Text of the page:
Capt. David Truitt, a Chicago resident, has been serving in the US Coast Guard for 60 years. All his life, he says, he worked on a rescue boat. The ship he captained.
On the Coast Guard vessel Cutter Mackinaw, Captain Truitt sat in a lounge below deck to share stories with the ship’s commanding officer, Jeannette Greene. The two seemed to be enjoying each other’s company as they sat next to a solid wooden table with a perfect engraving of a ship no longer in service.
“It didn’t even go through the locks,” said one of the officers. “She never left Lake Michigan.”
Two plates in the middle of the table were responsible for the delicious smell in the cabin. One with nearly a dozen chocolate eclairs, the other overflowing with pastries that are common in any Chicago family bakery.
When asked if he could talk about what the Great Lakes Christmas Ship had meant to him, he paused with emotion.
“We were very successful in what we were doing,” he said. “We would go around and do useful things.”
For six decades, the captain served in Chicago’s only Coast Guard.
“We would go out and do rescues every summer,” he recalls. “And when we were out, here’s this couple in a storm on the water!”
“We take them out of the water and they say ‘what about the boat?’ And I say ‘okay’”, laughs the captain. “We tied it to the boat and towed it away!”
This story happens again and again with boaters on Lake Michigan, and it was an important part of Truitt’s daily responsibilities.
However, it was during a Christmas season more than two decades ago that Truitt realized something.
While doing good deeds for Chicago residents, Truitt and her fellow “Coasties” noticed that some houses were having Christmas parties. Those houses had Christmas trees. However, in the poorest neighborhoods there were no parties or Christmas trees.
“That seems obvious to some people,” Truitt explained. “But it wasn’t obvious to us. We said, “being us, we can fix that because we can fix anything.”
That’s when the Great Lake Christmas Ship was born.
Well, maybe, RE-born.
During the first 20the century, a ship known as the Rouse Simmons was the original Christmas Tree Ship. She carried pine trees across Lake Michigan to Chicago from the late 19th to early 20th centuries. Tragedy struck in November 1912, when the ship encountered severe weather. The ship sank in Lake Michigan killing her captain and all crew members on board.
It was then, 23 years ago, that the Christmas Boat Committee worked with Captain Truitt and the US Coast Guard to revive the tradition. Since then, more than 25,000 Christmas trees have lined Lake Michigan from Cheboygan, Michigan, to Chicago.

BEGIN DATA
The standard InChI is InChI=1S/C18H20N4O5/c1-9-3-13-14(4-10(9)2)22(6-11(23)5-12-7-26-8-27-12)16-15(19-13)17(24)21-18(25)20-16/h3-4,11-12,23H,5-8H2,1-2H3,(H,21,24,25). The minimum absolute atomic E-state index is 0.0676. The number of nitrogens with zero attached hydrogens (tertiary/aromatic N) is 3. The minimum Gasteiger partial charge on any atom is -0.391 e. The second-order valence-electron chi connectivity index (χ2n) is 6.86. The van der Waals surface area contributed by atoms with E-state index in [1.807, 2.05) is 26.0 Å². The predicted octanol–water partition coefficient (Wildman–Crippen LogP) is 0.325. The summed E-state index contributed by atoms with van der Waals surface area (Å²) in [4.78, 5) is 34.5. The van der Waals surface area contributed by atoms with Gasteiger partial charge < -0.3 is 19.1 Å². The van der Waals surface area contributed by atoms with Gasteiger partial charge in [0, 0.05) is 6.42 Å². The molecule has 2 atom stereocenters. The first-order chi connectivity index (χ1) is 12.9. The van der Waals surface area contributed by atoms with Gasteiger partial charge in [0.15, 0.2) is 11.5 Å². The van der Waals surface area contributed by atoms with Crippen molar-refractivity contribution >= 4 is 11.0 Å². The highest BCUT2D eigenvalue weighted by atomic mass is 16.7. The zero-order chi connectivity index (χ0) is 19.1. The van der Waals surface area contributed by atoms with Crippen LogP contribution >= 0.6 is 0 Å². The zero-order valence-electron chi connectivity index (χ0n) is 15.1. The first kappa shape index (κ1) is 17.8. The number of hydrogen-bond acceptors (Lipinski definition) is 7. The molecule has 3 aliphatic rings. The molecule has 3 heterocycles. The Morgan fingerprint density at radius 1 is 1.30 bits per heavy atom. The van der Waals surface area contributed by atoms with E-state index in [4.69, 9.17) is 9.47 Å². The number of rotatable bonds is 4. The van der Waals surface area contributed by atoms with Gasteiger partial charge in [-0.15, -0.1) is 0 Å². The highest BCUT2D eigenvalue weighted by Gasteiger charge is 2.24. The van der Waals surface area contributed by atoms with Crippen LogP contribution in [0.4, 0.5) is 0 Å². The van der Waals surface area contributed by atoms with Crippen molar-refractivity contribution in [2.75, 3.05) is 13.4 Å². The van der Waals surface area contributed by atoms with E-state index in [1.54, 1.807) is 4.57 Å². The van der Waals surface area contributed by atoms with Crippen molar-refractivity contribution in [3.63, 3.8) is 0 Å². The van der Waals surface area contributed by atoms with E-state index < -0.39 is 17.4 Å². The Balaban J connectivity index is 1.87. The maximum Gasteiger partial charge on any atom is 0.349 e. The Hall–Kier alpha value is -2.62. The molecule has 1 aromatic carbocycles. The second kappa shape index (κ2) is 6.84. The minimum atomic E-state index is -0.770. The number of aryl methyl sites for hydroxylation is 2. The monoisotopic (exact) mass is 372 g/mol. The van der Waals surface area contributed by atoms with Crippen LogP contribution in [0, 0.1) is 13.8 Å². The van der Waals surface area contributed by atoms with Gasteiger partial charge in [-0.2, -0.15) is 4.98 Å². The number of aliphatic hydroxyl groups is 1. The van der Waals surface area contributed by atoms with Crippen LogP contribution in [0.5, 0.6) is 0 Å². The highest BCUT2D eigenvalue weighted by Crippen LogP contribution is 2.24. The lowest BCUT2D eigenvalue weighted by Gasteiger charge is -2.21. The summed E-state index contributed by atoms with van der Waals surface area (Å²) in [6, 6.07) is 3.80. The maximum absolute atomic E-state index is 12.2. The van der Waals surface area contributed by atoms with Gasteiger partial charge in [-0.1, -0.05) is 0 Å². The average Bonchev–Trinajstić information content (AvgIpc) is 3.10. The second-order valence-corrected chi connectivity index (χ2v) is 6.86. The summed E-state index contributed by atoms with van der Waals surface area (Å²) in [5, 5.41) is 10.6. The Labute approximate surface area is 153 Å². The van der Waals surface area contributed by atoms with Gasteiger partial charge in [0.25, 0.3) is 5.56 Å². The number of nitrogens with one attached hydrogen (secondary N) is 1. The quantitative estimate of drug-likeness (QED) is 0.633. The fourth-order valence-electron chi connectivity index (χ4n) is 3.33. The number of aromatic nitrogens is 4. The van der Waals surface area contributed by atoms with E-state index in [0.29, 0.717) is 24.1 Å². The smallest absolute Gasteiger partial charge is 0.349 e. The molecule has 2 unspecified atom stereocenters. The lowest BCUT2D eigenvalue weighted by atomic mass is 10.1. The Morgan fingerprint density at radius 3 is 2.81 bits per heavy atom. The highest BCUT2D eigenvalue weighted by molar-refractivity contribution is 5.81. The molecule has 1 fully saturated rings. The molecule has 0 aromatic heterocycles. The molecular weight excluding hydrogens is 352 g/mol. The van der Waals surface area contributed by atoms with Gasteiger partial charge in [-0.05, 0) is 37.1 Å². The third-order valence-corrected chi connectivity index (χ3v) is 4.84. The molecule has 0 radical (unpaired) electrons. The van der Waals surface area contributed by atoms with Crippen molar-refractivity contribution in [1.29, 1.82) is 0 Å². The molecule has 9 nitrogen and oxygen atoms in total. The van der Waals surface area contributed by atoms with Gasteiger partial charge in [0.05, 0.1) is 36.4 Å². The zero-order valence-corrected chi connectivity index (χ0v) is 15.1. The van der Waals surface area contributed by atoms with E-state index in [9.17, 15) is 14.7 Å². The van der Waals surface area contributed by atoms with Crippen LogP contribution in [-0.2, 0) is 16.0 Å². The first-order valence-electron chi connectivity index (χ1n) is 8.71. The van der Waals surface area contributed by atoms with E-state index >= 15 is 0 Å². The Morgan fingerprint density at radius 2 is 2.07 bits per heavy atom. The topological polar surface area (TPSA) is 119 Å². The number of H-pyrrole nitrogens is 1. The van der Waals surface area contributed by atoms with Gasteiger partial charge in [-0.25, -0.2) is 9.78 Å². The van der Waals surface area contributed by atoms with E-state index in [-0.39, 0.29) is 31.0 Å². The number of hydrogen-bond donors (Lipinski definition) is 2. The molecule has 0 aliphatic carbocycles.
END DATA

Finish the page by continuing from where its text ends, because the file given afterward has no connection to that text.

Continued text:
Aboard the Coast Guard ship Mackinaw, George Degener, spokesman for the Ninth Coast Guard District, welcomed NBC 5 to view the 1,200 fresh Christmas trees brought in from Michigan’s Upper Peninsula.
Just walking to the ship, the scent of fresh pines brought the deep forests of Michigan’s Upper Peninsula to the lakeside of Chicago. They are donated from a tree farm and taken to Cheboygan, where they are loaded onto the ship and secured for a multi-day journey south on Lake Michigan.
“This ship is the only type in the Coast Guard fleet that does what it does,” Degener explained. “The Great Lakes icebreaker that keeps commerce moving, keeps people safe and brings holiday cheer to the city of Chicago.”
The massive ship not only traversed the frozen Great Lakes during the frigid winter months, but also did some incredibly important work before docking at Navy Pier.
“The Mackinaw Coast Guard Patrol Vessel is primarily an icebreaker, but also a buoy auxiliary,” Degener says.
Therefore, at this time of year, the lakes begin to freeze over as the bad weather progresses.
The Mackinaw’s 55-member crew moved from buoy to buoy to carry the aids to navigation that guide and keep sailors safely out of the water. The crew then replaces them with winter markers that are more resistant to ice and cold. It’s a big job for a big ship since these buoys and their anchors weigh tens of thousands of pounds each.
But Degener says several members of the US Coast Guard are looking forward to being on this mission, so they can share in the joyous moments once they arrive in Chicago.
“This was my first boat in 2005.” Said Jeanette Greene. “I was a young man from the coast trying to find my job.”
Now, as the commanding officer of the Mackinaw, she joins a group of coastal women who make up 50% of the ship’s officer corps.
“Coming back here now as a commanding officer is extremely special to me,” he said. “Being here in Chicago [with you guys] to make this event really amazing…it’s an honor!”
The crew will unload the trees Saturday morning during a ceremony at Navy Pier. The trees will be placed on trucks that will take them to residents throughout the city.
“What really bothers me is that I see a kid this big,” Captain Truitt said as he used his hand to show the height of a small child. He then widened his reach and continued, “with a tree THAT BIG. And he is holding the tree. And he is so happy. And then behind him is a mother with a big smile and a father with a big smile. And they hug each other. And I realized that this is a good thing to do.”
Meet the crew of the Great Lakes Christmas ship, the Coast Guard Mackinaw, in this video from the USCGC.
The program for Saturday, December 3, 2022 can be found here on the Christmas Ship website.